Watch Andy Warhol Eat an Entire Burger King Whopper–While Wishing the Burger Came from McDonald’s (1981)

In the early 1980s, Danish experimental filmmaker Jørgen Leth came to America intent on capturing it live as it was actually lived across that vast, still-new, and often strange country. The result, 66 Scenes from America, offers images of roadside motels and diners, desert landscapes, the Manhattan skyline, miles of lonely highway, and stars and stripes aplenty. Halfway through it all comes the longest, and perhaps most American, scene of all: Andy Warhol eating a fast-food hamburger. A few moments after he accomplishes that task, he delivers the film’s most memorable line by far: “My name is Andy Warhol, and I just finished eating a hamburger.”

“Leth did not know Warhol, but he was a bit obsessed with him so he definitely wanted to have him in his movie,” writes DailyArt’s Zuzanna Stanska. And so when Leth came to New York, he simply showed up at Warhol’s Factory and pitched him the idea of consuming a “symbolic” burger on film. “Warhol immediately liked the idea and agreed to the scene – he liked it because it was such a real scene, something he would like to do.”

When Warhol showed up at the photo studio Leth had set up to shoot the scene, complete with a variety of fast-food hamburgers from which he could choose, he had only one question: “Where is the McDonald’s?” Leth hadn’t thought to pick one up from the Golden Arches as well, not knowing that Warhol considered McDonald’s packaging “the most beautiful.”

Warhol had a deep interest in American brands. “What’s great about this country is that America started the tradition where the richest consumers buy essentially the same things as the poorest,” he wrote in The Philosophy of Andy Warhol. “You can be watching TV and see Coca-Cola, and you know that the President drinks Coke, Liz Taylor drinks Coke, and just think, you can drink Coke, too. A Coke is a Coke and no amount of money can get you a better Coke than the one the bum on the corner is drinking. All the Cokes are the same and all the Cokes are good.” Surely the same could be said of any particular fast-food burger, even if Warhol couldn’t have his preferred brand on that particular day in New York in 1981. In the event, he chose a Whopper from Burger King, still a well-known brand if hardly as iconic as McDonald’s — or, for that matter, as iconic as Warhol himself.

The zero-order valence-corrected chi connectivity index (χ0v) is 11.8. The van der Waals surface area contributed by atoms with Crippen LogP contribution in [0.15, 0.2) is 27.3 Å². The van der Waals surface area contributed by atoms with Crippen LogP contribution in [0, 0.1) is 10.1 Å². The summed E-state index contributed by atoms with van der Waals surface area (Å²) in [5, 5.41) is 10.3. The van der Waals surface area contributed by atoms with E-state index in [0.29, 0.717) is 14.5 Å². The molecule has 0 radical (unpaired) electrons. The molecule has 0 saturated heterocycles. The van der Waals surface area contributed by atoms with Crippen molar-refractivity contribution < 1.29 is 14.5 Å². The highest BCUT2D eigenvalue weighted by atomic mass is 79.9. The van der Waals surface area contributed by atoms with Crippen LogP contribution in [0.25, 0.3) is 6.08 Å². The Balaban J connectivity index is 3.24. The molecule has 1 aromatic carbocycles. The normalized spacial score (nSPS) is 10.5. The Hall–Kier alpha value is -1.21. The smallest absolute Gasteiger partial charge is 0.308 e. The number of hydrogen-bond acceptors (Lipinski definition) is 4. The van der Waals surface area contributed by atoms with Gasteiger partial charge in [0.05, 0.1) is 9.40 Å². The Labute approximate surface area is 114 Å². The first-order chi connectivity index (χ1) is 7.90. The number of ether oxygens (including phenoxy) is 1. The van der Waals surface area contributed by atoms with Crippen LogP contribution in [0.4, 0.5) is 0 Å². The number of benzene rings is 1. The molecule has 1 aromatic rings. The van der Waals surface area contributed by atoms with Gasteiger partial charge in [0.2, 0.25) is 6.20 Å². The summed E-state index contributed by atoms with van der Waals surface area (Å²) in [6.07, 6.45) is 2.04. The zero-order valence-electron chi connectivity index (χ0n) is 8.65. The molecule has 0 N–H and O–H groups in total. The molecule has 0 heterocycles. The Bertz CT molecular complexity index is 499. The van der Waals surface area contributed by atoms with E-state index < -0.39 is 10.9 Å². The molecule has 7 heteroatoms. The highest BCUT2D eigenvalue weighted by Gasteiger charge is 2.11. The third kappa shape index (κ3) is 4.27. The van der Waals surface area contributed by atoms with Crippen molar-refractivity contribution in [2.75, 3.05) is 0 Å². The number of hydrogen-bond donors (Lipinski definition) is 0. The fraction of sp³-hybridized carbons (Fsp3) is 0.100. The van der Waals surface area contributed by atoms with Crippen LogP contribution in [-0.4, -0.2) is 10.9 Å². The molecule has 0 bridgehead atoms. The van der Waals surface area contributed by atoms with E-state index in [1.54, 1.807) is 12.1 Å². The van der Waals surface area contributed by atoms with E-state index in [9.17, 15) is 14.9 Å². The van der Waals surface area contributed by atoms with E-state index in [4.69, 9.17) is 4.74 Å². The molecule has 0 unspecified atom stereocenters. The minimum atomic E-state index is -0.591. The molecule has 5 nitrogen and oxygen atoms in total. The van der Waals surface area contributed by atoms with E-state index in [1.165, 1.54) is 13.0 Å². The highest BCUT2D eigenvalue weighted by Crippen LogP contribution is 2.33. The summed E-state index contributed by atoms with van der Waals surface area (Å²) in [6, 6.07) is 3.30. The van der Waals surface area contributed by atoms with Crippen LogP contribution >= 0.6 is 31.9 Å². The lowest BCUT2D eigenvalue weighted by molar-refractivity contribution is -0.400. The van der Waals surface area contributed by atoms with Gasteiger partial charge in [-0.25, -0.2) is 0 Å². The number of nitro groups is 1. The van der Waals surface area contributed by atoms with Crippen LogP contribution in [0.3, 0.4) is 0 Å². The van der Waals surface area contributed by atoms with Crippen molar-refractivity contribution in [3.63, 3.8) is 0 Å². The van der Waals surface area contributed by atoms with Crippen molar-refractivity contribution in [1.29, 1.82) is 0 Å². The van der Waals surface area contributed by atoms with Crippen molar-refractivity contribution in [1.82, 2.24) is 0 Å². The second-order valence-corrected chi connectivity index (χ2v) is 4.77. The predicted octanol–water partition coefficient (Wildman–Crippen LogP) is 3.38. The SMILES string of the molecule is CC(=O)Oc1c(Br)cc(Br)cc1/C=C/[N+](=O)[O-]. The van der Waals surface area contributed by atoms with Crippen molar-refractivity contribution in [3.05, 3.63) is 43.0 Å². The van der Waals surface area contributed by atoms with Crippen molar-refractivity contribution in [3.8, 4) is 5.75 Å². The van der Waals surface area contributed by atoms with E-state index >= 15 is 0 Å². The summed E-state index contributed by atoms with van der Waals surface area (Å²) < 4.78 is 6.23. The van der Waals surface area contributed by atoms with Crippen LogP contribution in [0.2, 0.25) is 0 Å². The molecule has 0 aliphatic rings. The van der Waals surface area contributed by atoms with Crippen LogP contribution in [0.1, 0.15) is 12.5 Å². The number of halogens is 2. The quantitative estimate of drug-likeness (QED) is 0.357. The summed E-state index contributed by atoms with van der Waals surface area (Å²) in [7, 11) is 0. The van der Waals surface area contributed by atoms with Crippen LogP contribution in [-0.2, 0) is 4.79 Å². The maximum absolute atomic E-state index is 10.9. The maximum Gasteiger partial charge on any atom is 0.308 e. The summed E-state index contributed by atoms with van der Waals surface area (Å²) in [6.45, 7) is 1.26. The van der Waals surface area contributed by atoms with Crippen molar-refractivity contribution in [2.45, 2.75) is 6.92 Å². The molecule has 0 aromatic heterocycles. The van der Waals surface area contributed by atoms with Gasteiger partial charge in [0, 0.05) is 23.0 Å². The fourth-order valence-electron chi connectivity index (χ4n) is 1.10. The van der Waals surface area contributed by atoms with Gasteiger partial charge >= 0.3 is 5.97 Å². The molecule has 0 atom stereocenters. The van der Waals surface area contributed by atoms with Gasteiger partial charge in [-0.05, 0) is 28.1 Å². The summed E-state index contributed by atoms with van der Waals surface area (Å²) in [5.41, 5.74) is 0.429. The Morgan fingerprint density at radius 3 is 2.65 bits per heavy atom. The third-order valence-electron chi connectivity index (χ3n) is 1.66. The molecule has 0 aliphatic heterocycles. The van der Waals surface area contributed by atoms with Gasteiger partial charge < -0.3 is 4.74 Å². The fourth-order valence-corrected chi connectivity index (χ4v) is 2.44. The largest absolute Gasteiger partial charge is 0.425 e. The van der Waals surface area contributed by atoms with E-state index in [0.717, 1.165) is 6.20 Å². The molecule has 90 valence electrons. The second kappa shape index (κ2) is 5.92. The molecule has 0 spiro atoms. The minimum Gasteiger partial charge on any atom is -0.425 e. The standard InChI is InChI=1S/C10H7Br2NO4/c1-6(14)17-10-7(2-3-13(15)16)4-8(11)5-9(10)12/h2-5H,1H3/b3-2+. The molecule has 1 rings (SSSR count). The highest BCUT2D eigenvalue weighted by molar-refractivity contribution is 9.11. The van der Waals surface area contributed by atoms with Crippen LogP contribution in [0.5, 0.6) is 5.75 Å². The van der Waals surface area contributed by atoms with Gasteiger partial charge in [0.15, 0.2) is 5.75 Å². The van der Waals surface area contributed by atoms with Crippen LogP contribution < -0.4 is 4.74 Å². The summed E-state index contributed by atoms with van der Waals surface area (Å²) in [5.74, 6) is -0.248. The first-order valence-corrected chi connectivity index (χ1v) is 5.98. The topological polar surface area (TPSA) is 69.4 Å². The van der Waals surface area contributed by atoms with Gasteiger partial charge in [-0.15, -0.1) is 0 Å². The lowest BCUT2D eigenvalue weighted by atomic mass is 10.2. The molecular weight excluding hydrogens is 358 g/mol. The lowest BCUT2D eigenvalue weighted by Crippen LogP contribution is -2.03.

Above, you can see Leth talking years later about his experience filming Warhol.

Related Content:

130,000 Photographs by Andy Warhol Are Now Available Online, Courtesy of Stanford University

When Steve Jobs Taught Andy Warhol to Make Art on the Very First Macintosh (1984)

Andy Warhol Digitally Paints Debbie Harry with the Amiga 1000 Computer (1985)

Warhol’s Cinema: A Mirror for the Sixties (1989)

The Case for Andy Warhol in Three Minutes

Ernest Hemingway’s Favorite Hamburger Recipe

Based in Seoul, Colin Marshall writes and broadcasts on cities, language, and culture. His projects include the book The Stateless City: a Walk through 21st-Century Los Angeles and the video series The City in Cinema. Follow him on Twitter at @colinmarshall or on Facebook.

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Comments (7)
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  • Bill W. says:

    Mesmerizing the watch, I was actually surprised he finished it! Weird how he dipped with the ketchup though.

  • Mike c says: